This guest post is by Tom Cooney of a.tom.called.cooney.

Born in Chicago in 1942, Curtis Mayfield grew up in the infamous Cabrini-Green housing projects.  In search of a way out of the ghetto, he dropped out of high school, taught himself how to play guitar and eventually became the lead singer and songwriter for The Impressions.  After leaving The Impressions in 1970s, he began a very successful solo career blending his falsetto vocals with artistic medleys and funky bass grooves.   Curtis was one of the first mainstream musicians who delivered a political message through his music, which is evident in “Move On Up”.  The peak of his musical career came with the release of “Super Fly“, the soundtrack to the blaxploitation film if the same name.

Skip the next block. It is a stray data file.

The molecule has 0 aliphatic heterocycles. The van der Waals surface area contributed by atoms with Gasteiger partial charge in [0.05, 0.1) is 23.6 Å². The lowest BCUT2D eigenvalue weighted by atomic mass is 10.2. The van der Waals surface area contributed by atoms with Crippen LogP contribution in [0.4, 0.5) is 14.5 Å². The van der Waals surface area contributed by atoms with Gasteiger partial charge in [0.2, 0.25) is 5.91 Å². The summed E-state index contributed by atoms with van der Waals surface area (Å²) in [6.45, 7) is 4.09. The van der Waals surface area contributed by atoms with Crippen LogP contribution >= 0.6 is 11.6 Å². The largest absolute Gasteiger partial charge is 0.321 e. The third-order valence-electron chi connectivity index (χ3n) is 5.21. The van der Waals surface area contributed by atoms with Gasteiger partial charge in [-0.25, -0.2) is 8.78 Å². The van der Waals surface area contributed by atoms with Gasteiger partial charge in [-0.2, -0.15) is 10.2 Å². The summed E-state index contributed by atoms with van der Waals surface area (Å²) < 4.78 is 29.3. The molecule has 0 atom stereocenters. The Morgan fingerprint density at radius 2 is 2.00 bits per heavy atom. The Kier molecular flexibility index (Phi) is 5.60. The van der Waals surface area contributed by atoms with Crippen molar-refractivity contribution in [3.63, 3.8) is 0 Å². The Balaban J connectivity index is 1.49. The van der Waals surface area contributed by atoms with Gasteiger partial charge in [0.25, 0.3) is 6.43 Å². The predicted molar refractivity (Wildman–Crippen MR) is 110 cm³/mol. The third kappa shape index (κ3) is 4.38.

Tragically, Mayfield was injured in 1980 after stage lighting fell on him during an outdoor concert in Brooklyn, which left him paralyzed from the neck down.  Curtis eventually died in December 1999 from his subsequent declining health.

Mayfield’s music has left a lasting impression on hip-hop as he has been sampled by artists such as; EPMD, N.W.A., Pete Rock, Notorious B.I.G., Kanye West and 9th Wonder to name a few.

I have always been fascinated by Curtis Mayfield’s voice, which is arguably the most recognizable falsetto of all time (sorry Aaron Neville).  Songs such as “The Makings of You“, “Freddie’s Dead“, “So In Love“, and “Pusherman” remind me of the true beauty of music.




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